Erics do London, January 2007!
Other Eric and I just back from London and I thought I'd write a little recap of our trip before I go watch two episodes of Top Chef and the season one Project Runway reunion special. Also see my little dining observation in the previous post.
Now, many of you may already know that most of our travel is Kylie Minogue-related. I'm only partly joking; Other Eric is a huge fan and we've traveled several times to see her. I think we're done for a little while but we did go to London this time to see her big post-cancer treatment concert. We travelled to Australia last year to see her in Sydney but she had to cancel the tour right before we went so Eric really wanted a chance to see it. The concert was a blast, she looked and sounded fabulous, and the new Wembly tube station is such an improvement!
We love London but it's so expensive and we are ready to travel someplace different, like China or Turkey. When I go to London I try not to do too much and instead just see things I haven't seen before. For instance, last time it was the London Eye, a boat to Greenwich, a play at the Globe, walking across the Millennium Bridge, seeing the new central courtyard at the British Museum, etc.
Last time we went I did also drag Eric to my favorite London museum, the Wallace Collection (all those Watteaus!) but this time we just went to a few specific exhibitions. We saw the Tiffany show at Somerset House (a friend told me to get a magnifying glass and it really did make all the difference. Beautiful!), Sixties Fashion at the V&A, works from Damien Hirst's collection at the Serpentine Gallery, and we went on one of the slides installed by Carsten Höller in the Turbine Hall at the Tate Modern (http://www.tate.org.uk/modern/exhibitions/carstenholler/). I also spent two days trying to get into the Holbein show at the Tate. I guess it was worth it -- the paintings were pretty amazing -- but the galleries were packed like sardines so it was a little hard to enjoy them. I also got into the Turner Prize show, which was crap.
We did a couple of things Eric had done before but I hadn't, such as taking the train out to Windsor Castle. We also visited Kensington Palace, which had an exhibition of Diana's evening gowns. She sure wore a lot of velvet. After Kensington Palace we had high tea at the Orangery. It was very nice and it was affordable. We weren't dressed to go to the Ritz (sorry, Ms. Place).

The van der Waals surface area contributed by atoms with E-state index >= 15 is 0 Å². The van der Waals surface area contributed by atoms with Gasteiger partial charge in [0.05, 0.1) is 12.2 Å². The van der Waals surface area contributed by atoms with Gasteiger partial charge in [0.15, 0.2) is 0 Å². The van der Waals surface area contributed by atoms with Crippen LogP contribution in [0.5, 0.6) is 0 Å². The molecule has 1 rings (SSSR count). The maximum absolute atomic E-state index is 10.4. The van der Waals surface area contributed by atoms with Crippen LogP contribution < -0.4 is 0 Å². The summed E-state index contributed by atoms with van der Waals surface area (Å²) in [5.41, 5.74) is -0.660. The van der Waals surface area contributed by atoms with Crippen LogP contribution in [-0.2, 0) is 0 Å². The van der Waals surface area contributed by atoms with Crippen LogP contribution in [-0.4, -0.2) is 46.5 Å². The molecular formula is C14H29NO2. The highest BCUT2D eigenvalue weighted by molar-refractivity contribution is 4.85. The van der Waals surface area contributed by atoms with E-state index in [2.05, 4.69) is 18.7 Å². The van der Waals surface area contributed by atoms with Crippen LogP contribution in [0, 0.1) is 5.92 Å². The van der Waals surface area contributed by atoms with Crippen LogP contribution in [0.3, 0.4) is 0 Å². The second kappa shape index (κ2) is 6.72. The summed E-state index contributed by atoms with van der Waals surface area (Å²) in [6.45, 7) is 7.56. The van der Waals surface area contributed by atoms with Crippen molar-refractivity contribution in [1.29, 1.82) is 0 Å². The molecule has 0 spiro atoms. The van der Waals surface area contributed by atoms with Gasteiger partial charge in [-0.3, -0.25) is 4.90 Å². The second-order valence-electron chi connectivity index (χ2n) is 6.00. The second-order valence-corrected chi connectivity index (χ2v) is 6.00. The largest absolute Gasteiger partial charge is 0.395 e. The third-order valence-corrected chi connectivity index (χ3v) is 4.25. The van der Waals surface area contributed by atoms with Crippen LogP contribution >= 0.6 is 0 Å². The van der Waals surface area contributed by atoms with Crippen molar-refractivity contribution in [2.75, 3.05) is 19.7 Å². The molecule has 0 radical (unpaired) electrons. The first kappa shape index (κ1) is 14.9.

One interesting thing we did was visit the Dennis Severs' House, which advertises itself as a "time capsule" of an 18th-century silk weaver's house. It has very interesting opening hours like "the Monday after the first Sunday of the month from 12 to 2." It's an 18th-century town house that is part museum and part installation art. It is furnished with smells and sounds and with burning candles and food so that you are supposed to feel like you just walked into someones home in a different time period. It sounds a little kitschy but it is actually very interesting because it is so different from a regular museum. The candlelight evening hours are supposed to be best for getting into the mood but the rainy afternoon we visited was pretty good (and it was cheaper). The website is http://www.dennissevershouse.co.uk/ and I recommend it if you want to do something different in London.
We also saw Avenue Q at the Noel Coward Theatre because it hasn't come to Los Angeles yet. Eric already knew some of the music but I didn't. We both really enjoyed it. We had dinner with an artist friend, Michael Petry (http://en.wikipedia.org/wiki/Michael_Petry), and his partner and heard about the new shows he has opening in Houston (In the Garden of Eden at the Devin Borden Hiram Butler Gallery) and New York (America the Beautiful at the Sundaram Tagore Gallery, http://www.sundaramtagore.com/) and then we went to a club called Duckie at the old Royal Vauxhall Tavern. Coincidentally, there was a feature article about the Vauxhall in that week's Time Out London and it is a pretty interesting story: the tavern has been important in the history of gay London since World War II and it was built in 1863 on the site of a 17th-century pleasure garden. It was pretty packed on a Saturday night and Eric and I almost died from the smoke but we had a good time.
The weather was much better than we were expecting but we were expecting constant downpours. It was really just intermittent light rain and it was unseasonably warm (I think it was in the fifties. The weather report was for 9 to 13 degrees and I was all, "what is that; like 50 below zero?" Anyway, the only problem was the wind, which was pretty bad at times. But, all in all, we really lucked out with the weather.
Oh, one last thing for fans of food and comedy: on the plane back I watched an episode of the British comedy Posh Nosh with Richard E. Grant and Arabella Weir. Now, I realize my standards for in-flight entertainment are exceedingly low but I found this show to be hysterical and if you get a chance to see it I recommend it. It doesn't appear to be available on Amazon but you can see clips on their website http://www.bbc.co.uk/comedy/poshnosh/. There are some classic cooking tips such as: "There are a number of incredibly overpriced vinegars on the market right now. So any one of them will do."
OK, now on to my Bravo recaps!